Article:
5G Network Digital Twins to Manage Urban Airspace

July 28, 2021 by Leslie Provenzano

Growth of Autonomous Aircraft Usage

In the age of autonomous systems, urban air vehicles are a growing trend. With 5G environments set to support a new era of city skies, how can the network infrastructure promise safety and performance?

Autonomous air traffic is on the rise. Drone technology has already proved useful for film and photography and is now emerging in agriculture, construction, emergency response, insurance, oil and gas, manufacturing, mining, and urban planning. Not only that, but the development of much larger pilotless air vehicles is progressing quickly, as evidenced by companies like XWing and Volocopter. The use of such Unmanned Aerial Vehicles (UAVs) – from personal use, ride sharing, and air taxis to deliveries and inspections – is expected to revolutionize travel and transportation.

Unmanned Aircraft and 5G

While traditional cellular networks are widely deployed and secure, they simply will not be able to support the seamless connectivity and long range that autonomous UAVs demand without significant upgrades. For one, antennas and channels designed for two-dimensional terrestrial use cannot provide coverage for UAVs moving in three-dimensional space. For another, a UAV operating at higher altitudes needs downlinks to multiple base stations at once, which current cellular protocols do not support.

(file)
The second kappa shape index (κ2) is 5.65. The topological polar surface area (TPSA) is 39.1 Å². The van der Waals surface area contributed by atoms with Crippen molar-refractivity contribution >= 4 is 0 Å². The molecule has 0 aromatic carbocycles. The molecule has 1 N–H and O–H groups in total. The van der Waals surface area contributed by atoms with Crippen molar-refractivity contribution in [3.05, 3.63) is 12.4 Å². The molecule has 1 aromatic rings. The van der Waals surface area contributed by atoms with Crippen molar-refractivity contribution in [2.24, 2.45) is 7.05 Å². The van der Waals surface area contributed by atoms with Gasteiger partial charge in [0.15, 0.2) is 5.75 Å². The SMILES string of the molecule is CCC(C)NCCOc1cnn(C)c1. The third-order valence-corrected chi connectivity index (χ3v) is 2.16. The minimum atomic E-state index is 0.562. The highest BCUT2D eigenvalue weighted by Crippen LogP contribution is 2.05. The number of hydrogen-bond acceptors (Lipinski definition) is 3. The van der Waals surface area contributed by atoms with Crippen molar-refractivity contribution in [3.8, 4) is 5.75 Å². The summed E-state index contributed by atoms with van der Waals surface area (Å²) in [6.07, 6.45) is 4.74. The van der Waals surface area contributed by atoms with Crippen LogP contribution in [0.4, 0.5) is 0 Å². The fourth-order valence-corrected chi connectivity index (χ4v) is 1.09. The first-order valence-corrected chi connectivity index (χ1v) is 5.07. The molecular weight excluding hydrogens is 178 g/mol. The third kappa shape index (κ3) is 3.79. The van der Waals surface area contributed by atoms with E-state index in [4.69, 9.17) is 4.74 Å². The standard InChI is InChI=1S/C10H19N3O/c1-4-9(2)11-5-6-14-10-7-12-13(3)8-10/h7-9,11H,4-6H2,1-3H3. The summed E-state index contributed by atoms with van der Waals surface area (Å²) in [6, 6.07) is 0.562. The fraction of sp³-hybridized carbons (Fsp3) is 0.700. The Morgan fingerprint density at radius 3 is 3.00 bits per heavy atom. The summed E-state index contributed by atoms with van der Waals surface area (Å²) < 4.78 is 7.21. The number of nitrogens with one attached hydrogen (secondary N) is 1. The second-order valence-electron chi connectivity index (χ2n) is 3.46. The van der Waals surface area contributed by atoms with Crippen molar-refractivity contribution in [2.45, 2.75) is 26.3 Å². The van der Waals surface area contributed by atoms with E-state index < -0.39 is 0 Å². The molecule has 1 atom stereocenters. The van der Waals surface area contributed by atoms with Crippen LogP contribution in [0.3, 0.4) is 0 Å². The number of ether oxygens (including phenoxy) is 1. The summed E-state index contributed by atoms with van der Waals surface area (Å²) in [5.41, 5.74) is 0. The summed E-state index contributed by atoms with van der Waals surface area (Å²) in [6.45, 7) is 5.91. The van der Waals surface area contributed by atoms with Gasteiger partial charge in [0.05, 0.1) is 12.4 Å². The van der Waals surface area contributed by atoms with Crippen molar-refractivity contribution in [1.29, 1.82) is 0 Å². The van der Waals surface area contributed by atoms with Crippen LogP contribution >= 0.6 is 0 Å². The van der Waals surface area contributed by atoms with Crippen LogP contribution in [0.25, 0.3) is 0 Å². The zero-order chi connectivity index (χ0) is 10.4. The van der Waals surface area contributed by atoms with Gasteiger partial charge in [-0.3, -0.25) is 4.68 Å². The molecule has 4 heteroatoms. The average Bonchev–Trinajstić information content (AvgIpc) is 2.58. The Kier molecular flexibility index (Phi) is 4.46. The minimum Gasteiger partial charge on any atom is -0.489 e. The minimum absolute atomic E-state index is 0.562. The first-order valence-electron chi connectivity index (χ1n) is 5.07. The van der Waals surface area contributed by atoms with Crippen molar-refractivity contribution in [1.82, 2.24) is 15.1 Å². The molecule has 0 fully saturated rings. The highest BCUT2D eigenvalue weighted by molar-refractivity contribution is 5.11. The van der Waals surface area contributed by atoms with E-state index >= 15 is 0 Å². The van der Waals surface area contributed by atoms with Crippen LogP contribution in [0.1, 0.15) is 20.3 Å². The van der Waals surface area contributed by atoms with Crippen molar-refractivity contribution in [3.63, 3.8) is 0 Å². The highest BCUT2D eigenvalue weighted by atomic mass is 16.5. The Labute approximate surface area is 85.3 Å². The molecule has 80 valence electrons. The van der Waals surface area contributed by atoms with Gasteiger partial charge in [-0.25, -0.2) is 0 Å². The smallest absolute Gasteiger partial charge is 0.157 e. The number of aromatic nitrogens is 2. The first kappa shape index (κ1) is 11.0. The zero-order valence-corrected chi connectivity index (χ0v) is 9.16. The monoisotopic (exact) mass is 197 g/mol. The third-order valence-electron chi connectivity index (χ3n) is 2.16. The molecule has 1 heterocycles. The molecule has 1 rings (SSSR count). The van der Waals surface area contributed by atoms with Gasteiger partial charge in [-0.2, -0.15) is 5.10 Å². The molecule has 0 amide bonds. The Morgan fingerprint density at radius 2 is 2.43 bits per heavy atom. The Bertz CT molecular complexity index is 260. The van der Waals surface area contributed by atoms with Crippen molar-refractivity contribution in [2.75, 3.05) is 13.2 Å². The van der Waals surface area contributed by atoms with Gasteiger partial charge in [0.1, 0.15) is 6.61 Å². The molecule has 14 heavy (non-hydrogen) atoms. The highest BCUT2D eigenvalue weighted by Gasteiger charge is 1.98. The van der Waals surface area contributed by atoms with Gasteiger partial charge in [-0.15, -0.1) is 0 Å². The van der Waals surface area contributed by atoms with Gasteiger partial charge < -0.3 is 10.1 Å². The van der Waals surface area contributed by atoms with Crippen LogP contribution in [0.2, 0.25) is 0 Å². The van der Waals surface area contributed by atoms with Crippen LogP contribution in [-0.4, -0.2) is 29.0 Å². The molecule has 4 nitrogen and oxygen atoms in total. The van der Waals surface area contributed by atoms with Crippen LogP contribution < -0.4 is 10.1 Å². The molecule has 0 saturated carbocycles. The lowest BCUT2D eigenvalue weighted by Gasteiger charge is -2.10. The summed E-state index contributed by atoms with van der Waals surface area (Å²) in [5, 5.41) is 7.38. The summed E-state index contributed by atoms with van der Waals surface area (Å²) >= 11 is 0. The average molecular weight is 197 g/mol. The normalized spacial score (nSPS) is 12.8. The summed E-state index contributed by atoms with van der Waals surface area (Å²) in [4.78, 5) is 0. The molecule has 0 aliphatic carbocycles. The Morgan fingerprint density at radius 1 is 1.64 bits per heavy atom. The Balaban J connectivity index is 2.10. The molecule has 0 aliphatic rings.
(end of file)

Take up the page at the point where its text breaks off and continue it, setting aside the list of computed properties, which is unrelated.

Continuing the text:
5G networks deliver the performance required for aircraft operating in urban air environments and provide a solution to larger questions around coverage for UAVs traveling at higher altitudes and out of the line of sight.

  • They overcome the limitations of antennas and channels in 3D and multiple downlinks inherent in traditional cellular networks.
  • They can provide stable and fast transmission speeds, up to 10Gbp/s. High speeds and low latency are paramount for trusting an autonomous system’s capacity for real-time responses. Recent drone tests demonstrated a 40% improvement in latency by employing a standalone 5G network.
  • They provide strong and far-reaching connectivity, using which whole UAV fleets can use network slicing to create clear, dedicated signals even in dense environments, eliminating concerns over downlink signals becoming jammed or overwhelmed.

Challenges to Wide-spread Deployment of UAVs

For high volume operation of UAVs in dense urban airspace, technical challenges and safety concerns are both plentiful and critical. Several factors need to be addressed before UAVs can safely operate in urban areas.

Technical Challenges